U.S. Bank National v. City of Milwaukee, 2003 WI App 220
Issue/Holding: fn. 4:
The brief submitted to us by the City of Milwaukee is overly tendentious and lacks the civility that lawyers owe to both their adversaries and to the courts. The following has no place in a brief before any court in this state: accusing an opposing party of seeking “political anarchy” … of “creating a `sideshow,'” … of advancing “crazy arguments” that “are ludicrous,” … characterizing an opponent’s arguments as “hogwash” … characterizing an opponent’s argument as “ridiculous,” … and characterizing an opponent’s argument as “crazy[.]”In our view, these comments violate SCR 62.02(1)(a), because they do not reflect a “cordial and respectful demeanor”; SCR 62.02(1)(b), because they are not “civil”; SCR 62.02(1)(c), because they are “disparaging, demeaning [and] sarcastic”; and SCR 62.02(1)(d), because they are “uncivil, abrasive, abusive, hostile, [and] obstructive.” We have previously warned appellate lawyers for the City, although not current counsel, that hyperbole is “unworthy of government lawyers.” Milwaukee Police Ass’n v. City of Milwaukee, 2002 WI App 43, ¶13 n.3, 250 Wis. 2d 676, 688 n.3, 641 N.W.2d 709, 715 n.3. It is unworthy of all lawyers. See Aspen Servs., Inc. v. IT Corp., 220 Wis. 2d 491, 509, 583 N.W.2d 849, 856 (Ct. App. 1998) (“Civility is one aspect of professionalism that all attorneys should strive for.”)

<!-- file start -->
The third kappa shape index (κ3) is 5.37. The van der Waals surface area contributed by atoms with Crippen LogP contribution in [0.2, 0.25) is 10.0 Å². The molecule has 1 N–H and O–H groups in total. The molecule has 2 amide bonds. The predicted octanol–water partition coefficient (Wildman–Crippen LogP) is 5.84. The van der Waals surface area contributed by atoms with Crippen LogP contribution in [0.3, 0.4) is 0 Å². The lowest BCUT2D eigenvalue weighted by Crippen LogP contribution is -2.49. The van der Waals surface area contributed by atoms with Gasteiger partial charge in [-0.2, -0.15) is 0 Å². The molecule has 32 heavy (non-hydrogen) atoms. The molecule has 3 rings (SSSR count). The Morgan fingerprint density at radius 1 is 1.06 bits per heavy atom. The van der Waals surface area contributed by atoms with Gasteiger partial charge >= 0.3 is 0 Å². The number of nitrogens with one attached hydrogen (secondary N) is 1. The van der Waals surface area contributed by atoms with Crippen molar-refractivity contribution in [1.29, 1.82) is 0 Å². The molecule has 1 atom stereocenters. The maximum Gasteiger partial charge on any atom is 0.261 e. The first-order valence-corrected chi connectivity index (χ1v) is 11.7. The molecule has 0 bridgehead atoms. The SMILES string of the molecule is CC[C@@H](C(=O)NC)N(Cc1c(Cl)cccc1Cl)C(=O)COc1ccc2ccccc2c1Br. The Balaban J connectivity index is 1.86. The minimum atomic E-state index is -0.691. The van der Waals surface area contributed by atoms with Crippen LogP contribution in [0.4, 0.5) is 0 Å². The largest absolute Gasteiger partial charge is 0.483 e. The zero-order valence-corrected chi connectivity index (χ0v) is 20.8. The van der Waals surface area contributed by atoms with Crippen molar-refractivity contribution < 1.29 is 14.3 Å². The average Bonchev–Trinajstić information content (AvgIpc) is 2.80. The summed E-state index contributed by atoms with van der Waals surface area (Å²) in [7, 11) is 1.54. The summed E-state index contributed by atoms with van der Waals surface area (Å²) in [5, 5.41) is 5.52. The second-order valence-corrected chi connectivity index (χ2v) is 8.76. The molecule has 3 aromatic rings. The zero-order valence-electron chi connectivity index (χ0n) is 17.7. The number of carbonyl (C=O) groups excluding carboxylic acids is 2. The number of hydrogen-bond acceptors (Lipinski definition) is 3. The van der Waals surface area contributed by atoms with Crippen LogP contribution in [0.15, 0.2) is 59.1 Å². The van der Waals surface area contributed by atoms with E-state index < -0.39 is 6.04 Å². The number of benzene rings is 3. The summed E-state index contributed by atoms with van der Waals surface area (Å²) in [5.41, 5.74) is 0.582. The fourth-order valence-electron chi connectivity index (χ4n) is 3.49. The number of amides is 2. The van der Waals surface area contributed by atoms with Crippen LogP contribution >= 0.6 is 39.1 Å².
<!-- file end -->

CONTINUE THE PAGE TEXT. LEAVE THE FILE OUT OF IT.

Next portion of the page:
Is it necessary to add that circumspection is expected when criticizing judicial decisions? See, e.g., Peters v. Pine Meadow Ranch, 2007 UT 2, ¶¶7, 8 (“But to argue that a court has committed an error is one thing; to argue that a court has intentionally committed that error due to an improper motive is quite another. … To make bald and unfounded accusations of judicial impropriety in briefs filed with this court … has overstepped the bounds of appropriate appellate advocacy.”); In the Matter of Wilkins, 777 N.E.2d 714 (Ind. 2002) (suspending counsel, where “not even colorably appropriate” comments in brief “suggested that the judges on the Court of Appeals may have been motivated in their decision making by something other than the proper administration of justice, and, in fact, suggested unethical motivations. We find that his comments in footnote 2 violated Prof.Cond.R. 8.2(a) because they were made with reckless disregard as to the truth or falsity concerning the integrity of a three-judge panel of the Court of Appeals. … A statement used in a document filed before the appellate courts that contains an assertion the lawyer knows to be false or made with reckless disregard as to the truth or falsity concerning the qualifications or integrity of a judge is neither a “format” contemplated by our appellate rules nor allowed by our Rules of Professional Conduct.” — the court subsequently reduced the penalty to a reprimand, on the basis the the offensive conduct had been mitigated by sufficient remorse, 782 N.E.2d 985).